Warning: Mild to moderate nerdery ahead. Proceed with caution.
I am officially unemployed for six more days. What to do with my time? Some people might watch a lot of daytime TV. (I maxed out on Hulu last week.) Some might exercise excessively. (It's currently -6F outside, and I've already destroyed my legs.) Or, some might teach themselves to program in Python!
Here's the relevant backstory: Both of my parents are software engineers/computer scientists/humongous nerds. As a result, I shunned anything related to programming for the first 20-odd years of my life. I took two programming courses in college, but...
- back then I thought problem sets were lame and gross
- one of the classes was in Ada - a gross, unwieldy language
- the other was a class assumed I already knew Java when I didn't, which was kinda gross and unfortunate,
As it turns out, I really like programming. It's fun and stimulating and not boring at all! Really! Had I gotten over my familial aversion to programming earlier, I might have actually majored in EE/CS and maybe, just maybe, I would have liked it and I wouldn't have rejected a technical career.
Let's turn this into a silver lining, shall we? I truly think that looking at technology and science from a humanist perspective is where I am supposed to be. (Let's face it: I'm fascinated by programmers and technologists and their ilk.) Had I studied CS and liked it, it might have taken me a lot longer to come to that conclusion.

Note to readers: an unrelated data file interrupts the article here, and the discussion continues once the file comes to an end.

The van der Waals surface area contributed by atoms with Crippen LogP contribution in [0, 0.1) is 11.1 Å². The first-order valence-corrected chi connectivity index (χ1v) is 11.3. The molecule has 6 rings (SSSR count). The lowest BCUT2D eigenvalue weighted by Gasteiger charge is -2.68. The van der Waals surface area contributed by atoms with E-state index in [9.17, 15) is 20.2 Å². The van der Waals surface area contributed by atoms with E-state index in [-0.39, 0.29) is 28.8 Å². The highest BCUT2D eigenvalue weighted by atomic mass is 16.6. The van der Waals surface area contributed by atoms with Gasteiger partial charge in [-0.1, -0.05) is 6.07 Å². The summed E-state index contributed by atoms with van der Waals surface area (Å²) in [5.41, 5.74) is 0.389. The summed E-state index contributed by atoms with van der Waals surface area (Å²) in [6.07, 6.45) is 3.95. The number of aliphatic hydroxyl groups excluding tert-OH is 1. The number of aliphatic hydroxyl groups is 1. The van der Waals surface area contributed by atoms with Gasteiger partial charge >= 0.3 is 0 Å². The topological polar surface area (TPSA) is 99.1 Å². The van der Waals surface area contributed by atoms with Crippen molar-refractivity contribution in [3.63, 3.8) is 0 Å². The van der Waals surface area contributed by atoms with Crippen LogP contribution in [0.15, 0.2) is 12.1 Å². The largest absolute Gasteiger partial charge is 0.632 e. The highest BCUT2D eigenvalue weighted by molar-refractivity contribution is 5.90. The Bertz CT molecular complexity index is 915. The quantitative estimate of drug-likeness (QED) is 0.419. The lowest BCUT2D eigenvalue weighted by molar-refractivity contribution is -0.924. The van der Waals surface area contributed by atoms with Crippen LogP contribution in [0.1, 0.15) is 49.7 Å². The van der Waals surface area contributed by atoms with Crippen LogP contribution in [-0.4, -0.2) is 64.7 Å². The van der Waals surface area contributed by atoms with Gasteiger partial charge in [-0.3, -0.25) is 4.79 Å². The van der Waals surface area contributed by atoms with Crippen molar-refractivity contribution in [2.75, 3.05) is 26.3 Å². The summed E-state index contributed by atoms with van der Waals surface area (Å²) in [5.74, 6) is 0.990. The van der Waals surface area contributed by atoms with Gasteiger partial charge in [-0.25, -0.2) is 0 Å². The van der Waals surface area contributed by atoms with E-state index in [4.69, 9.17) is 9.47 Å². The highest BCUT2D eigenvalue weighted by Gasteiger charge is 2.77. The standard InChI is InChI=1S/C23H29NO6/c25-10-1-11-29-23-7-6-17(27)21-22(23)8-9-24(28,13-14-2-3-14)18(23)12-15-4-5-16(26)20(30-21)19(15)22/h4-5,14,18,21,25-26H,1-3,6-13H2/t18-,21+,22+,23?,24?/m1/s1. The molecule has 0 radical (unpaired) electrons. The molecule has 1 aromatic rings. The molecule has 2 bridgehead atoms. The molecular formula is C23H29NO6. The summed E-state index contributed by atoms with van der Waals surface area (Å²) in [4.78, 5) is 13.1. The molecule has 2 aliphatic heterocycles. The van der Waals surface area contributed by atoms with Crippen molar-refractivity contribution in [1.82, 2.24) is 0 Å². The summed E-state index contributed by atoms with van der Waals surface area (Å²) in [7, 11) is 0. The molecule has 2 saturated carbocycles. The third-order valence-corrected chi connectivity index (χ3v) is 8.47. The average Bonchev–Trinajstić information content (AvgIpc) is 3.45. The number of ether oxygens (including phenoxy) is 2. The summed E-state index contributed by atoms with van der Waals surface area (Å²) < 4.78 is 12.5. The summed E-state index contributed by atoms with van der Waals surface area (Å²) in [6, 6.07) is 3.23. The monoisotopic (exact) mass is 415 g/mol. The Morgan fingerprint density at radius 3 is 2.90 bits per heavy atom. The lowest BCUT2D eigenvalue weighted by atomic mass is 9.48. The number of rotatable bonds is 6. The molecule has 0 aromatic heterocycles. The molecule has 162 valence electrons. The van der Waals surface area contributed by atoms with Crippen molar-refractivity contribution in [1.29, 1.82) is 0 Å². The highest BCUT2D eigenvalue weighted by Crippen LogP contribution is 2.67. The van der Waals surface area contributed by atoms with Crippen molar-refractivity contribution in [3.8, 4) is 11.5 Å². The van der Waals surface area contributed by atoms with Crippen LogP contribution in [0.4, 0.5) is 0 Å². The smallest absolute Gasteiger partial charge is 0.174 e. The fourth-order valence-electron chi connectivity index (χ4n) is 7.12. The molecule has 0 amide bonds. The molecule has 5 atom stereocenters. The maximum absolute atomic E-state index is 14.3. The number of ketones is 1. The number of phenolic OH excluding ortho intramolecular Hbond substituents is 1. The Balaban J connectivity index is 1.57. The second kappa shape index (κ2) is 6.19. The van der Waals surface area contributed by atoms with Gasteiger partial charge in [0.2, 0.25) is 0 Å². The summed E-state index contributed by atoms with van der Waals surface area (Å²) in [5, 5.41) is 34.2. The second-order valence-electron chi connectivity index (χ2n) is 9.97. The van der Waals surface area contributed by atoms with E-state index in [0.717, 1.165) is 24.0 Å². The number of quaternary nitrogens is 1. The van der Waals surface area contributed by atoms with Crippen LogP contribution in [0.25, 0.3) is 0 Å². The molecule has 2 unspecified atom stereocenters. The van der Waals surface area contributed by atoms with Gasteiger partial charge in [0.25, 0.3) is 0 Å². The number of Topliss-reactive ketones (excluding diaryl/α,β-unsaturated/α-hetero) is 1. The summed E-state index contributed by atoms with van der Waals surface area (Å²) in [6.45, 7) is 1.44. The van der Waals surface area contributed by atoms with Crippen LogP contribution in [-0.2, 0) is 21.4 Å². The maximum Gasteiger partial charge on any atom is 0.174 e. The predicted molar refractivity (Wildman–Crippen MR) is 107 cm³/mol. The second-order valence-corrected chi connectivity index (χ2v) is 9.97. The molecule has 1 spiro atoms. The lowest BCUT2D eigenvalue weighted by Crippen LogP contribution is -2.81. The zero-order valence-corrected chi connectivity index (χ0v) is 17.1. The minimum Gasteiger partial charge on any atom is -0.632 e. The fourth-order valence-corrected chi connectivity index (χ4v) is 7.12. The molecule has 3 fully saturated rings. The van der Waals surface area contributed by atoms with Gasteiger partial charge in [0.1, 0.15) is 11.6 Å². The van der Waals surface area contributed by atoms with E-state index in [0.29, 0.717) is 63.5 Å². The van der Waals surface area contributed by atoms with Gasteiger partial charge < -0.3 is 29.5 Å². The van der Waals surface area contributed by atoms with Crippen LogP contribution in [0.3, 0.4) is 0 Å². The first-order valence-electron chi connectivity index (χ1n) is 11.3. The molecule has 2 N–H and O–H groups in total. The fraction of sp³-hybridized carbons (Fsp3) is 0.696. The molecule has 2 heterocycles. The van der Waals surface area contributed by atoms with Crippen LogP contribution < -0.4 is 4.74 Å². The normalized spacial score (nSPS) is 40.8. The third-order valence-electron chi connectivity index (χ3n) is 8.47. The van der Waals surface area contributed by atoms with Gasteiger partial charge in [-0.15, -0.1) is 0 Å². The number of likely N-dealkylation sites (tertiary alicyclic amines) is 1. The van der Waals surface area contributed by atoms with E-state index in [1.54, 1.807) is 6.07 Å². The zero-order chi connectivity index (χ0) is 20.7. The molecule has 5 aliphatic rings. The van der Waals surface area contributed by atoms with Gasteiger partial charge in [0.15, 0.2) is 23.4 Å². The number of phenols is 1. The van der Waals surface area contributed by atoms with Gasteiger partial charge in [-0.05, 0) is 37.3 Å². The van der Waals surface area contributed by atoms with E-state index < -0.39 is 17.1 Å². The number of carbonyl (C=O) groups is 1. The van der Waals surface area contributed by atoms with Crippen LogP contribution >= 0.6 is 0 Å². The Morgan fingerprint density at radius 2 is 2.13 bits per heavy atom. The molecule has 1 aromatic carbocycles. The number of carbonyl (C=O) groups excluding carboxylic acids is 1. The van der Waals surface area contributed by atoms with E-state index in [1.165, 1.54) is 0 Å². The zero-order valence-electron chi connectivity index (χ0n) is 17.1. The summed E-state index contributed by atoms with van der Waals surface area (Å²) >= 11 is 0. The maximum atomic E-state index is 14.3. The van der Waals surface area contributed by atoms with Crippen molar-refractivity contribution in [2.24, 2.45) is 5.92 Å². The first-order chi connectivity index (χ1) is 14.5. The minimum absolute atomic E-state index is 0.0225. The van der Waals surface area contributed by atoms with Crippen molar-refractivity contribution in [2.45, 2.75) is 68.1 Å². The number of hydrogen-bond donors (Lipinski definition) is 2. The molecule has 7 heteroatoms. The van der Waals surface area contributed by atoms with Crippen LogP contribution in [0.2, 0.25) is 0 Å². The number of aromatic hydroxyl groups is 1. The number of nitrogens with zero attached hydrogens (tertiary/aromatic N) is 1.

Or maybe I'm just equivocating.
Anyway, the point is, I feel like I really should learn how to program things in a way that is intuitive and natural. How else am I going to be a programmer-journalist? So I'm taking a class through MIT OpenCourseWare (basically the most amazing resource ever - if you haven't seen it yet go look at it right now...did you do it yet?): 6.00 - Introduction to Computer Science and Programming.
I'm a total noob and I love it.
I must be getting old because I want to do homework for fun. Also, I laugh at all the jokes in the lectures (especially the painfully cheesy ones) when the undergrads remain silent...how embarrassing!
|Here's the printout from one of the first programs I wrote. Cool, huh? It shows you that as n gets big, the product of the primes that are less than n approach e^n. The bigger n gets, the closer the product of the primes gets to e^n. Neat!|